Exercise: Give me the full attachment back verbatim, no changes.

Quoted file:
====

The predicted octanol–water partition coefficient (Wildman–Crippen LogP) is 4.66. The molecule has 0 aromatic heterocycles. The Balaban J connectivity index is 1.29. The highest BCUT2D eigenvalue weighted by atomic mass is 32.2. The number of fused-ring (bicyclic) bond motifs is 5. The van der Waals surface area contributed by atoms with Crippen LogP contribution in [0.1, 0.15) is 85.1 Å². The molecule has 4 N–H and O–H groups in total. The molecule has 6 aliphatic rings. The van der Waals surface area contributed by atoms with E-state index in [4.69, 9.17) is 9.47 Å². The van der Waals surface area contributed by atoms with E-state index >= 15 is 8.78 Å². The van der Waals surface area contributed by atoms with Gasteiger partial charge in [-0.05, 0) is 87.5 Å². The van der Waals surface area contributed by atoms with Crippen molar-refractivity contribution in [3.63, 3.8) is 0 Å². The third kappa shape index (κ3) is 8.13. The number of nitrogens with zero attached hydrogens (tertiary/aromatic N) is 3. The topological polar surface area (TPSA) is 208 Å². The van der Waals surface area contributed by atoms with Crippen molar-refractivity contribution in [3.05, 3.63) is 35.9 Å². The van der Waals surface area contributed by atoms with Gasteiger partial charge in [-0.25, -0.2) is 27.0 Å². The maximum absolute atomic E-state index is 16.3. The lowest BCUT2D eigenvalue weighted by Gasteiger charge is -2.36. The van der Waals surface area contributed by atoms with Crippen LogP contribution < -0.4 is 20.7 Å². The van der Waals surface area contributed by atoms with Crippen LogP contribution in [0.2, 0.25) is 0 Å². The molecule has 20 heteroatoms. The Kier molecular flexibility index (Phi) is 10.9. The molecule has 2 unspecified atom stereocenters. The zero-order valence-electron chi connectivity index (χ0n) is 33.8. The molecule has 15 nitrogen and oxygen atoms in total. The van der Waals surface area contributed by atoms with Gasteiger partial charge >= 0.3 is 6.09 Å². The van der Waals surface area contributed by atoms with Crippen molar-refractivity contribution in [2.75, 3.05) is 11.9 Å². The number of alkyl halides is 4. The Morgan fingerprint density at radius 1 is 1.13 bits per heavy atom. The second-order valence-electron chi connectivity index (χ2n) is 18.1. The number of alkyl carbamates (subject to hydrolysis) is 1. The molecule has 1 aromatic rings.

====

The predicted octanol–water partition coefficient (Wildman–Crippen LogP) is 4.66. The molecule has 0 aromatic heterocycles. The Balaban J connectivity index is 1.29. The highest BCUT2D eigenvalue weighted by atomic mass is 32.2. The number of fused-ring (bicyclic) bond motifs is 5. The van der Waals surface area contributed by atoms with Crippen LogP contribution in [0.1, 0.15) is 85.1 Å². The molecule has 4 N–H and O–H groups in total. The molecule has 6 aliphatic rings. The van der Waals surface area contributed by atoms with E-state index in [4.69, 9.17) is 9.47 Å². The van der Waals surface area contributed by atoms with E-state index >= 15 is 8.78 Å². The van der Waals surface area contributed by atoms with Gasteiger partial charge in [-0.05, 0) is 87.5 Å². The van der Waals surface area contributed by atoms with Crippen molar-refractivity contribution in [3.63, 3.8) is 0 Å². The third kappa shape index (κ3) is 8.13. The number of nitrogens with zero attached hydrogens (tertiary/aromatic N) is 3. The topological polar surface area (TPSA) is 208 Å². The van der Waals surface area contributed by atoms with Crippen molar-refractivity contribution in [3.05, 3.63) is 35.9 Å². The van der Waals surface area contributed by atoms with Gasteiger partial charge in [-0.25, -0.2) is 27.0 Å². The maximum absolute atomic E-state index is 16.3. The lowest BCUT2D eigenvalue weighted by Gasteiger charge is -2.36. The van der Waals surface area contributed by atoms with Crippen LogP contribution < -0.4 is 20.7 Å². The van der Waals surface area contributed by atoms with Crippen LogP contribution in [0.2, 0.25) is 0 Å². The molecule has 20 heteroatoms. The Kier molecular flexibility index (Phi) is 10.9. The molecule has 2 unspecified atom stereocenters. The zero-order valence-electron chi connectivity index (χ0n) is 33.8. The molecule has 15 nitrogen and oxygen atoms in total. The van der Waals surface area contributed by atoms with Gasteiger partial charge >= 0.3 is 6.09 Å². The van der Waals surface area contributed by atoms with Crippen molar-refractivity contribution in [2.75, 3.05) is 11.9 Å². The number of alkyl halides is 4. The Morgan fingerprint density at radius 1 is 1.13 bits per heavy atom. The second-order valence-electron chi connectivity index (χ2n) is 18.1. The number of alkyl carbamates (subject to hydrolysis) is 1. The molecule has 1 aromatic rings.